During the first half of the century, a number of colorful politicians from Warwick played a key role in the state’s politics. John Brown Francis, William Sprague and William and Christopher Rhodes were among the most influential.
John Brown Francis dominated Warwick’s political scene for a great many years. From the time he inherited the property form his mother, Abby (Brown) Francis, until his death, Francis made Spring Greene in Warwick his home (1821-1864) and devoted his many talents to farming and Warwick politics.
He served Warwick on local, state and national levels from 1821-1856. He was governor from 1833-38. In that year he was defeated in a bid for re-election by William Sprague who, like Francis, had been a Democrat and an anti-Mason. In 1838 Sprague ran on the Whig Party ticket. The change came about primarily as Sprague, a very wealthy manufacturer, believed the Whigs were much more in favor of “high protective tariffs” than the Democrats were. It was a very close election. Francis, who was defeated, polled 3,504 to Sprague’s 3,984.
In the years following, Rhode Island was severely divided over the issue of political reform. In spite of the democratic trends started by Jackson, Rhode Island still adhered to its old voting procedures. In 1840 it was the only state that limited voting by property qualifications. Because the Charter of 1663 fixed representation, small towns controlled the General Assembly and the state. The movement for reform was led by Thomas Wilson Dorr, who bolted from the Whig Party and became a Democrat
In 1840 Dorr and his supporters formed the R.I. Suffrage Association and forced the legislature to call a Constitutional Convention. When the legislature ruled that only qualified property holders could elect delegates to the convention, the reformers demanded “popular sovereignty” and called for their own convention, allowing all adult white male citizens the right to vote for delegates. As a result, two constitutions came into existence, a “Landholders’ Constitution” and a “People’s Constitution.” The People’s Constitution was determined invalid by the Rhode Island Supreme Court.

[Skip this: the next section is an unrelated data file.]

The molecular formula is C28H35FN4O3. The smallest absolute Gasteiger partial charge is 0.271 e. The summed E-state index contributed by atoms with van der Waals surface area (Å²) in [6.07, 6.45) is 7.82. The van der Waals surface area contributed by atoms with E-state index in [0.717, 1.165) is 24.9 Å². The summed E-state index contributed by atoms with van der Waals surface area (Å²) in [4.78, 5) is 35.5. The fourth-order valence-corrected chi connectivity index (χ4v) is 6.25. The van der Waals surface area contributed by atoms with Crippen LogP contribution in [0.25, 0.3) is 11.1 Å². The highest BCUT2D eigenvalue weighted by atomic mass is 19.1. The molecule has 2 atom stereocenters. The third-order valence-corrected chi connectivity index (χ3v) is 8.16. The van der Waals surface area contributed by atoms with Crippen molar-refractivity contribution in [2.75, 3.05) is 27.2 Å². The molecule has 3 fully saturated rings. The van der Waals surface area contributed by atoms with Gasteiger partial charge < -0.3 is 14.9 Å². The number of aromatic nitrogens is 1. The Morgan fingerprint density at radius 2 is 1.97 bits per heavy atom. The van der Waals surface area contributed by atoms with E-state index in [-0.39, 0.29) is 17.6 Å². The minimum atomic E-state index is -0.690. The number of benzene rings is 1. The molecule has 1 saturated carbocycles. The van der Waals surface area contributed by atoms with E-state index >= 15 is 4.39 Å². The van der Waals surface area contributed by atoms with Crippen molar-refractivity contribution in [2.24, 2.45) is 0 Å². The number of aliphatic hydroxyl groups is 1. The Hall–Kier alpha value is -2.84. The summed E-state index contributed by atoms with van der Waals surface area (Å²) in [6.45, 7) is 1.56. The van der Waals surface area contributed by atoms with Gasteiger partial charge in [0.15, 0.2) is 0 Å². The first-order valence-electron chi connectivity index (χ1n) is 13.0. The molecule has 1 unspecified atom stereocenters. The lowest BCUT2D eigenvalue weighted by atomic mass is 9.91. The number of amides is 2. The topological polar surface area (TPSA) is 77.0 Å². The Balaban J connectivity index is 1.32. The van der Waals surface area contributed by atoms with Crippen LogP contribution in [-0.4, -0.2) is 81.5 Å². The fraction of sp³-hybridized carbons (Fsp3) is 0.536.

The Dorrites refused to accept this and called for an election, choosing Thomas Dorr as governor. The Landholders held an election shortly after and they selected Samuel Ward King as governor. King ordered the arrest of Dorr, who fled to Washington, D.C. to seek intervention from President John Tyler.
John Brown Francis gave his full support to King and the Landholders. To counteract Dorr, Governor King sent Elisha R. Potter, Francis and John Whipple, “three of our most distinguished citizens,” to ask Tyler to intervene against Dorr. Francis and his colleagues were successful in keeping President Tyler from supporting Dorr and in assuring federal support to King in the event of a rebellion.
Dorr, disillusioned by President Tyler’s actions, returned to Rhode Island and set up a command post on Federal Hill. On May 18, 1842, about 230 Dorr supporters unsuccessfully attempted to storm the Cranston Street Armory and seize the weapons there to overthrow the Charter government by force. All of Dorr’s attempts were unsuccessful, and in 1843 Dorr surrendered to the authorities and was imprisoned. Francis’ support of the Law and Order Party during the Dorr Rebellion helped to minimize the divisions in Warwick that occurred during that period.